To make matters worse, we were forced to spend two hours at some remote hotel after we were finished with the bike ride. From there we were told it was a 3 to 4 hour bus ride back to La Paz. The bus ride turned out to be the most grueling challenge of the day (far worse than the “Road of Death,” ho, ho) and took over 5 hours.

During this excruciatingly long ride, our guide Aaron drank massive amounts of beer and ran his mouth about everything from his disenfranchised youth and ineffectual father to his passion for consuming large amounts of illicit substances. By the end of the ride he had finished his soliloquy about everything that is wrong with the world and went on to ask if anyone wanted to order “something special.” Eric and I exited the bus at 10:30 p.m. after nearly 15 hours at the mercy of these fools. We had visions of beating our tour guides to death and setting fire to their offices.

We spent our last day in La Paz walking around the barrio El Alto and taking in its incredible views of the city. El Alto is a fairly poor neighborhood that has sprung up on the steep, mountainous slopes around La Paz. There aren’t really sidewalks in El Alto, just staircases. Like Casco Viejo in Panama City, it is an area where the poor and working-class still inhabit residences with priceless, world-class views.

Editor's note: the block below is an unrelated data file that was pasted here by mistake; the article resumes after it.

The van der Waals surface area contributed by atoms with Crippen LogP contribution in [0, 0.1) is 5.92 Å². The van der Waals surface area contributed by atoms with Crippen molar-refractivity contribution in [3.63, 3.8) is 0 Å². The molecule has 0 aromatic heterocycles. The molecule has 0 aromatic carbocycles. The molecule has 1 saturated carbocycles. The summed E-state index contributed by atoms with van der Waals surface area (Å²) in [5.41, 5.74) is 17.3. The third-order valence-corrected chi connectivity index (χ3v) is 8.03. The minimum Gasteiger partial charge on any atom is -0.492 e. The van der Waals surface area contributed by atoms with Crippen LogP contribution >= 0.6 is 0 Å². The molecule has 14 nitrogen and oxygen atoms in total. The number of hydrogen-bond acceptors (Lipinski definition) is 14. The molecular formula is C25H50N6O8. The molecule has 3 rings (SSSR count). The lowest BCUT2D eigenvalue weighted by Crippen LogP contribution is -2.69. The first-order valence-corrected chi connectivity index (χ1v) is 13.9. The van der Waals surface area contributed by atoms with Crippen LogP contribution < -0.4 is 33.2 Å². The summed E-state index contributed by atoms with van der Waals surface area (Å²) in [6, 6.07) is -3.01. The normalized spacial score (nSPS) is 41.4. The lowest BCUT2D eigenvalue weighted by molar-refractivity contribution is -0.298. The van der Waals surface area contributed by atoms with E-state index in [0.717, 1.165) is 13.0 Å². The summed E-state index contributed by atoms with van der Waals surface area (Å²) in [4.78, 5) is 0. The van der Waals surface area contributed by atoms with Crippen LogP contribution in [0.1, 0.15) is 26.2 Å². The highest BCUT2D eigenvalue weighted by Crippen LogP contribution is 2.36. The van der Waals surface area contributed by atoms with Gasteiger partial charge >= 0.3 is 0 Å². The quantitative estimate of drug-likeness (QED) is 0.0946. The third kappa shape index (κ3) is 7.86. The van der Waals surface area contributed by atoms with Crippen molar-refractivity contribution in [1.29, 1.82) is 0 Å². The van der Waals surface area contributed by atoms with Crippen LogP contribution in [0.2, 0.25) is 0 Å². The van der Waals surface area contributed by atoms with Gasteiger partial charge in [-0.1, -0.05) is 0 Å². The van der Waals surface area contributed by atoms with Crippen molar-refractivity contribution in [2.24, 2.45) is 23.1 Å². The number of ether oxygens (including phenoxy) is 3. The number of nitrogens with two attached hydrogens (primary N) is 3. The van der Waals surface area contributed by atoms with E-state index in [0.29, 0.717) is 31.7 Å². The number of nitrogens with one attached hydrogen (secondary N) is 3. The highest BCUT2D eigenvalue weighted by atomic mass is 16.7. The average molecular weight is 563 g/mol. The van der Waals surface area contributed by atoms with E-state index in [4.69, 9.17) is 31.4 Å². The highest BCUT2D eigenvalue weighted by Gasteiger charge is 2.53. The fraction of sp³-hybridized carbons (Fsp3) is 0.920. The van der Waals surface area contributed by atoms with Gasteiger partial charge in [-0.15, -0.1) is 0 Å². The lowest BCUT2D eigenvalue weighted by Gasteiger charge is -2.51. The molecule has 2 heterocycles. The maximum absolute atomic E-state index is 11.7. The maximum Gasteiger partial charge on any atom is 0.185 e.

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After leaving La Paz, we spent one night in the mining town Potosi, and we are now in Sucre. Tomorrow we’ll be taking a night bus to Santa Cruz, then boarding the so-called “Death Train” to the Brazilian border. I know what you’re thinking, “death road, death train, death bus–death, death, death, blah blah blah.” From the border it will be at least another day or two of travel to reach Sao Paulo. Here are some pictures of Potosi and Sucre:

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I’ll leave you until next time with some quotes to ponder:

Have you reckoned a thousand acres much? Have you reckoned the earth much?” – Walt Whitman

“The world has known three great fools: Jesus Christ, Don Quixote, and me.” – Simon Bolivar.